Apartment Building Struck By Falling Crane Is Uninhabitable, Plaintiffs Ask Court To Block Crane's Removal
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A Greystar Properties apartment complex struck by a falling construction crane in Dallas during severe weather Sunday has been deemed uninhabitable.
Meanwhile, the lawsuit process has already begun and the plaintiffs' attorneys want a district court to keep the crane in place until lawyers can fully inspect the device and the surrounding premises.
It is the first shot in what is likely to turn into an all-out legal war against the many commercial real estate players involved with the Elan City Lights apartment development and The Gabriella apartment tower under construction next door.
It has been two days since a severe storm packing 70-plus mile per hour winds hit Downtown Dallas, toppling over a construction crane in Deep Ellum, killing one 29-year-old resident and injuring five others inside the Elan City Lights apartment development operated by Greystar.
The Dallas Fire Department confirmed Tuesday Greystar declared the building "totally unusable for residential purposes," according to a statement from Dallas Fire-Rescue Department Public Information Officer Jason Evans.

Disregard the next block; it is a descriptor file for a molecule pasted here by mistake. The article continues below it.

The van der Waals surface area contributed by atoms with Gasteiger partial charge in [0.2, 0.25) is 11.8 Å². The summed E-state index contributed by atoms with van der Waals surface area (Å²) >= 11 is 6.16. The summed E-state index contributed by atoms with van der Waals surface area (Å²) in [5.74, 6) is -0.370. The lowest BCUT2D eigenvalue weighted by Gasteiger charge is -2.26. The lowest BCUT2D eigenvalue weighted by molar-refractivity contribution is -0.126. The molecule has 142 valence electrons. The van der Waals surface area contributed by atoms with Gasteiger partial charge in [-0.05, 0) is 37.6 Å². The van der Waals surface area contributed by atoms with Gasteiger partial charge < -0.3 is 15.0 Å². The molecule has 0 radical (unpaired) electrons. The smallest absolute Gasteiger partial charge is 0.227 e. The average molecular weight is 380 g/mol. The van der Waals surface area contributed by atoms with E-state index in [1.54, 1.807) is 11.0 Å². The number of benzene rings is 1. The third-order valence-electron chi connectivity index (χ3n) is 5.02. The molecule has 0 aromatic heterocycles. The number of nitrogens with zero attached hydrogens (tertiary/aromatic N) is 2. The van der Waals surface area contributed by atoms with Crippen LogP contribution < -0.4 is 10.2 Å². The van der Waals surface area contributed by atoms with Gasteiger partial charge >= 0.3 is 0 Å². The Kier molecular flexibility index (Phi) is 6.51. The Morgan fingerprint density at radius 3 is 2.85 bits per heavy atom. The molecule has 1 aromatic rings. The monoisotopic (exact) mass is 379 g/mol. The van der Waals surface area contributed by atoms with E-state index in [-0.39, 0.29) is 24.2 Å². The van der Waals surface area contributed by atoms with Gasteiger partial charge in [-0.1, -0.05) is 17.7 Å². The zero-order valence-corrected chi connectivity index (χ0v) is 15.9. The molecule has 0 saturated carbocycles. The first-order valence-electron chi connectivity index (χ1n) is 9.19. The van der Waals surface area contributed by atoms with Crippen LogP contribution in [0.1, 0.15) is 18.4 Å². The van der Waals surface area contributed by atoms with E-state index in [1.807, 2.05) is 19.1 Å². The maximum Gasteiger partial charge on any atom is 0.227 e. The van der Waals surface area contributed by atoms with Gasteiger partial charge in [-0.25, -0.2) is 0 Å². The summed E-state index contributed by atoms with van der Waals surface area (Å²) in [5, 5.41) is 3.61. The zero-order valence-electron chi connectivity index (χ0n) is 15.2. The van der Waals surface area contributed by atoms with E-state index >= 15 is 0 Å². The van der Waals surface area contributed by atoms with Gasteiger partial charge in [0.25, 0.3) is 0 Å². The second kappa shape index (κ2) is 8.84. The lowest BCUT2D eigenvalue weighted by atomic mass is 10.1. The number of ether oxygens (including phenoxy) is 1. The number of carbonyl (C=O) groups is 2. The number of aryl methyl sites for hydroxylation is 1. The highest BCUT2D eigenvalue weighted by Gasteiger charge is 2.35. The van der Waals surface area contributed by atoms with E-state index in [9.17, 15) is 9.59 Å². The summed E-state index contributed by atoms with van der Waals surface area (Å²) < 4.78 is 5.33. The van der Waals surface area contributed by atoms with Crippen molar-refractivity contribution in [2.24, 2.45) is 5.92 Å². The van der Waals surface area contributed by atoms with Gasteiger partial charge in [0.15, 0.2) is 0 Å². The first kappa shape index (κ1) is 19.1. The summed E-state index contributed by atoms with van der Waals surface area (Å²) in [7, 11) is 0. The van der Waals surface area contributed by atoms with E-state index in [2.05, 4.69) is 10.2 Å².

The crane, operated by Bigge Crane and Rigging out of California, remains attached to the building. Greystar, the Occupational Safety and Health Administration and the crane operator were working Monday on plans to detach the damaged crane from the building, according to Dallas Fire.
Plaintiffs' attorneys Jason and Larry Friedman with the Friedman & Feiger law firm filed a lawsuit Tuesday against Bigge Crane, Elan Dallas City Lights Owner L.P., Elan Dallas City Lights GP LLC, GREP General Partner, Gabriella Tower LLC and Gabriella Nationwide for negligence, gross negligence and negligence per se.
Their client is a tenant who injured her foot while running for safety after the crane fell onto the premises.
The law firm, citing fear of disruption of critical evidence, asked the court to forbid the removal of the tower crane until the plantiffs' attorneys have time to inspect the premises.
"They want to move it, but you are moving out the scene," Friedman said. "Obviously things are going to change; something is going to go missing, somebody is going to move something and switch something. It's inevitable."
With hundreds of residents impacted and one woman losing her life, Jason Friedman said his firm's request for an injunction is designed to prevent the spoiling of evidence for all current and future parties.
"I am hoping to preserve it for everybody. I know the decedent [person who died in the accident] has a counsel out of Houston, Texas, and there may be other lawyers and people coming in."